Someone wanted to know when and by who a certain table was dropped, I told the person that you can do this with a DDL trigger.Wouldn’t it be nice if you could track exactly all the DDL statements that were executed on a table in your database? Well, you can by using DDL Triggers, DDL Triggers were added in SQL Server 2005.

DDL triggers are a special kind of trigger that fire in response to Data Definition Language (DDL) statements. They can be used to perform administrative tasks in the database such as auditing and regulating database operations. A DDL trigger can be created on the database level or on the server level. In this post I will create a database level DDL trigger that will listen for the ALTER TABLE command.

First I will create a sample database

T-SQL
1
2
3
4
5
CREATE DATABASE TestTrigger
GO
 
USE TestTrigger
GO
CREATE DATABASE TestTrigger
GO

USE TestTrigger
GO

Now I will create a table which will hold the DDL statement, the time and the login of the person who executed the statement

T-SQL
1
2
CREATE TABLE TriggerLog(DDL VARCHAR(300), ExecutedBy VARCHAR(100), EventDate datetime)
GO
CREATE TABLE TriggerLog(DDL VARCHAR(300), ExecutedBy VARCHAR(100), EventDate datetime)
GO

Here is what my DDL trigger will look like, more information about DDL triggers can be found here: http://msdn.microsoft.com/en-us/library/ms189799.aspx

T-SQL
1
2
3
4
5
6
7
8
9
CREATE TRIGGER trALterTable 
ON DATABASE -- A DB level trigger
FOR ALTER_TABLE --Event we want to capture
AS 
  INSERT TriggerLog
  SELECT EVENTDATA().value('(/EVENT_INSTANCE/TSQLCommand/CommandText)[1]','nvarchar(max)'), 
        COALESCE(SUSER_SNAME(),USER_NAME()), 
        GETDATE();
GO
CREATE TRIGGER trALterTable 
ON DATABASE -- A DB level trigger
FOR ALTER_TABLE --Event we want to capture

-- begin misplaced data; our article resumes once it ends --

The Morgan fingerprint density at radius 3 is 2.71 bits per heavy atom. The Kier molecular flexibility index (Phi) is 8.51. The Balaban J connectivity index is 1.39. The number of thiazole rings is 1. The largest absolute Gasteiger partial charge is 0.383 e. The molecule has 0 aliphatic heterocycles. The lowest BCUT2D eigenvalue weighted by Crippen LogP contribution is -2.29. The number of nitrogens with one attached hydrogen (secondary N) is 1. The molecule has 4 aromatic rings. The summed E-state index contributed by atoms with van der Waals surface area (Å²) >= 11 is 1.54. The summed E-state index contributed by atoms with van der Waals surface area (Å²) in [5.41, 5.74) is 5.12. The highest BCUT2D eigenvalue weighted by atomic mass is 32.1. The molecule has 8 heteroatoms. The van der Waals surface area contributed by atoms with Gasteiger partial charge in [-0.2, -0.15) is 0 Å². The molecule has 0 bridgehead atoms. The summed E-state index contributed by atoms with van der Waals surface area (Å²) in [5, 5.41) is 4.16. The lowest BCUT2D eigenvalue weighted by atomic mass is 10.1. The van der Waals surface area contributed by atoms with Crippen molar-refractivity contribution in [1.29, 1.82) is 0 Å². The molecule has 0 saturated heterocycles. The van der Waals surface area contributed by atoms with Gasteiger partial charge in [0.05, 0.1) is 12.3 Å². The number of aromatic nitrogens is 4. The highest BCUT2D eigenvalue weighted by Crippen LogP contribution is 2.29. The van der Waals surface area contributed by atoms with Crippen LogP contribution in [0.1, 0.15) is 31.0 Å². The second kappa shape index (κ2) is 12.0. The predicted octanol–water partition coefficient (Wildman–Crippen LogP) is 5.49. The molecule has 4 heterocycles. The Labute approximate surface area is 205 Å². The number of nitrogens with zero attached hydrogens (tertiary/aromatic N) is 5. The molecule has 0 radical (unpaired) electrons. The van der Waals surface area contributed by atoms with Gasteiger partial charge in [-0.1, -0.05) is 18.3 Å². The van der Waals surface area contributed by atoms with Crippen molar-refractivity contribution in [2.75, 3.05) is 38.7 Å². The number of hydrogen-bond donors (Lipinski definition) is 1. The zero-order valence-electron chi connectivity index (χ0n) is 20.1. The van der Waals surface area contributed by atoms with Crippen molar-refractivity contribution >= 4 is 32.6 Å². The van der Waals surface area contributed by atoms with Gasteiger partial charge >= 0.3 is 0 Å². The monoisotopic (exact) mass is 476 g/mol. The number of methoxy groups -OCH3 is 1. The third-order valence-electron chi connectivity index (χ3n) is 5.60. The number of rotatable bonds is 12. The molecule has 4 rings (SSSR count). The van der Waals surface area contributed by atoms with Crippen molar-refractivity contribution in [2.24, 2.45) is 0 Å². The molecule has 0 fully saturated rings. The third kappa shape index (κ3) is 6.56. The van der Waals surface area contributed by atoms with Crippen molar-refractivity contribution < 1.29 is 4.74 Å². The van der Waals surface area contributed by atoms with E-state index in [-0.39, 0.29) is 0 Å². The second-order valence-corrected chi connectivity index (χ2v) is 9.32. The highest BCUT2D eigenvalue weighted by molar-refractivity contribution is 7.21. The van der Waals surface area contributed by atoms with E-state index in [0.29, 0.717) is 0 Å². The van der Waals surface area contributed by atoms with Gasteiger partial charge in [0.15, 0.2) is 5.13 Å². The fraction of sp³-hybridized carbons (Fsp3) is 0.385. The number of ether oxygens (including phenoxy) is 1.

AS 
  INSERT TriggerLog
  SELECT EVENTDATA().value('(/EVENT_INSTANCE/TSQLCommand/CommandText)[1]','nvarchar(max)'), 
		COALESCE(SUSER_SNAME(),USER_NAME()), 
		GETDATE();
GO

The code in the trigger should be pretty simple to follow. The line EVENTDATA().value(‘(/EVENT_INSTANCE/TSQLCommand/CommandText)[1]’,’nvarchar(max)’) is grabbing the DDL statement, more about EVENTDATA() can be found here: http://msdn.microsoft.com/en-us/library/ms173781.aspx

Next up is the test table that we will use to play around with

T-SQL
1
CREATE TABLE test(id INT)
CREATE TABLE test(id INT)

The following block of code will add a column, change the data type of the column and will finally drop the column

T-SQL
1
2
3
4
5
6
7
8
9
10
11
12
ALTER TABLE test
ADD SomeDate date
GO
 
ALTER TABLE test
ALTER COLUMN SomeDate datetime2
GO
 
 
ALTER TABLE test
DROP COLUMN SomeDate 
GO
ALTER TABLE test
ADD SomeDate date
GO

ALTER TABLE test
ALTER COLUMN SomeDate datetime2
GO


ALTER TABLE test
DROP COLUMN SomeDate 
GO

Now let’s see what we have in our log table

T-SQL
1
2
SELECT * FROM TriggerLog
order by EventDate
SELECT * FROM TriggerLog
order by EventDate

Here is the output

DDL ExecutedBy EventDate
ALTER TABLE test ADD SomeDate date Denis-PCDenis 2011-04-19 20:18:07.590
ALTER TABLE test ALTER COLUMN SomeDate datetime2 Denis-PCDenis 2011-04-19 20:18:09.900
ALTER TABLE test DROP COLUMN SomeDate Denis-PCDenis 2011-04-19 20:18:11.610

As you can see we have all the DDL statements captured in the table, the time it happened and the person who did it.
Let’s just drop and recreate the table

T-SQL
1
2
drop table Test
GO
drop table Test
GO

Now create the table again

T-SQL
1
2
CREATE TABLE test(id INT)
GO
CREATE TABLE test(id INT)
GO

If you now execute this query, you will get back pretty much all the DDL statements that we executed before

T-SQL
1
2
3
SELECT DDL + 'GO'
FROM TriggerLog
ORDER BY EventDate
SELECT DDL + 'GO'
FROM TriggerLog
ORDER BY EventDate

Here is what it looks like if you copied the results and pasted them into a query window.

T-SQL
1
2
3
4
5
6
7
8
9
ALTER TABLE test
ADD SomeDate date
GO
ALTER TABLE test
ALTER COLUMN SomeDate datetime2
GO
ALTER TABLE test
DROP COLUMN SomeDate 
GO
ALTER TABLE test
ADD SomeDate date
GO
ALTER TABLE test
ALTER COLUMN SomeDate datetime2
GO
ALTER TABLE test
DROP COLUMN SomeDate 
GO

This was just a small example of how a DDL trigger works, A DDL trigger enables you to also not allow ALTER TABLE statements during business hours or for certain user even though they are db owner.

To see all the events that DDL triggers can listen for you can use the sys.trigger_event_types Object Catalog View

select type_name from sys.trigger_event_types 

Here is a partial result set

——————–
CREATE_TABLE
ALTER_TABLE
DROP_TABLE
CREATE_INDEX
ALTER_INDEX
DROP_INDEX
CREATE_STATISTICS
UPDATE_STATISTICS
DROP_STATISTICS
CREATE_SYNONYM
DROP_SYNONYM
CREATE_VIEW
ALTER_VIEW
DROP_VIEW
CREATE_PROCEDURE

*** Remember, if you have a SQL related question, try our Microsoft SQL Server Programming forum or our Microsoft SQL Server Admin forum